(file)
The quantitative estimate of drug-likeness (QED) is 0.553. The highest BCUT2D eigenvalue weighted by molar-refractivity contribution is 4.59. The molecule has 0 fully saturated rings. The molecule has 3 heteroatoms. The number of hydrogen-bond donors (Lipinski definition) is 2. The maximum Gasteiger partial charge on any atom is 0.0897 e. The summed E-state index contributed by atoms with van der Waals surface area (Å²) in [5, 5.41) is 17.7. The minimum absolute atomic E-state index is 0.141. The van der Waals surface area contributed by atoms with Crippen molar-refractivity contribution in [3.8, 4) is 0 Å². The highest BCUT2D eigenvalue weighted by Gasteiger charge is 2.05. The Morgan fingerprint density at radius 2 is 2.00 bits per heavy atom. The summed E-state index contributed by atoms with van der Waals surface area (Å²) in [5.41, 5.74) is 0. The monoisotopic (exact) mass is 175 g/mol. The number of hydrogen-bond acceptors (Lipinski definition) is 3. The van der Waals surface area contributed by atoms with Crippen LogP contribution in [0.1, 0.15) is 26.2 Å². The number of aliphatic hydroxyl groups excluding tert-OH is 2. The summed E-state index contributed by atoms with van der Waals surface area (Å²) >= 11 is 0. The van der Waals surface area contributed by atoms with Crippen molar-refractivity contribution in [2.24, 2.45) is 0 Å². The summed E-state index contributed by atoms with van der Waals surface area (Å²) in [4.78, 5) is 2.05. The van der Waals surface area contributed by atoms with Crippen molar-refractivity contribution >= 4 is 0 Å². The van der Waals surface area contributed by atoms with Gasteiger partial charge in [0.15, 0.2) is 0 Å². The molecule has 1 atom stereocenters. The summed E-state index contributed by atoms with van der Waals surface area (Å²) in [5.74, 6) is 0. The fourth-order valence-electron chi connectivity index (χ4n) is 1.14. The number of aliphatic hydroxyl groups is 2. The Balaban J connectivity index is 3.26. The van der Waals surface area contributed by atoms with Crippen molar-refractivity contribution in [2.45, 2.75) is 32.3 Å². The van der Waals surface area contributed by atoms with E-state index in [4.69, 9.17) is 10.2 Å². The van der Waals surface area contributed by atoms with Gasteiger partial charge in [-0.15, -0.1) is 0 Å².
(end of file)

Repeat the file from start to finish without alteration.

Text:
The quantitative estimate of drug-likeness (QED) is 0.553. The highest BCUT2D eigenvalue weighted by molar-refractivity contribution is 4.59. The molecule has 0 fully saturated rings. The molecule has 3 heteroatoms. The number of hydrogen-bond donors (Lipinski definition) is 2. The maximum Gasteiger partial charge on any atom is 0.0897 e. The summed E-state index contributed by atoms with van der Waals surface area (Å²) in [5, 5.41) is 17.7. The minimum absolute atomic E-state index is 0.141. The van der Waals surface area contributed by atoms with Crippen molar-refractivity contribution in [3.8, 4) is 0 Å². The highest BCUT2D eigenvalue weighted by Gasteiger charge is 2.05. The Morgan fingerprint density at radius 2 is 2.00 bits per heavy atom. The summed E-state index contributed by atoms with van der Waals surface area (Å²) in [5.41, 5.74) is 0. The monoisotopic (exact) mass is 175 g/mol. The number of hydrogen-bond acceptors (Lipinski definition) is 3. The van der Waals surface area contributed by atoms with Crippen LogP contribution in [0.1, 0.15) is 26.2 Å². The number of aliphatic hydroxyl groups excluding tert-OH is 2. The summed E-state index contributed by atoms with van der Waals surface area (Å²) >= 11 is 0. The van der Waals surface area contributed by atoms with Crippen molar-refractivity contribution in [2.24, 2.45) is 0 Å². The summed E-state index contributed by atoms with van der Waals surface area (Å²) in [4.78, 5) is 2.05. The van der Waals surface area contributed by atoms with Crippen molar-refractivity contribution >= 4 is 0 Å². The van der Waals surface area contributed by atoms with Gasteiger partial charge in [0.15, 0.2) is 0 Å². The molecule has 1 atom stereocenters. The summed E-state index contributed by atoms with van der Waals surface area (Å²) in [5.74, 6) is 0. The fourth-order valence-electron chi connectivity index (χ4n) is 1.14. The number of aliphatic hydroxyl groups is 2. The Balaban J connectivity index is 3.26. The van der Waals surface area contributed by atoms with Crippen molar-refractivity contribution in [2.45, 2.75) is 32.3 Å². The van der Waals surface area contributed by atoms with E-state index in [4.69, 9.17) is 10.2 Å². The van der Waals surface area contributed by atoms with Gasteiger partial charge in [-0.15, -0.1) is 0 Å².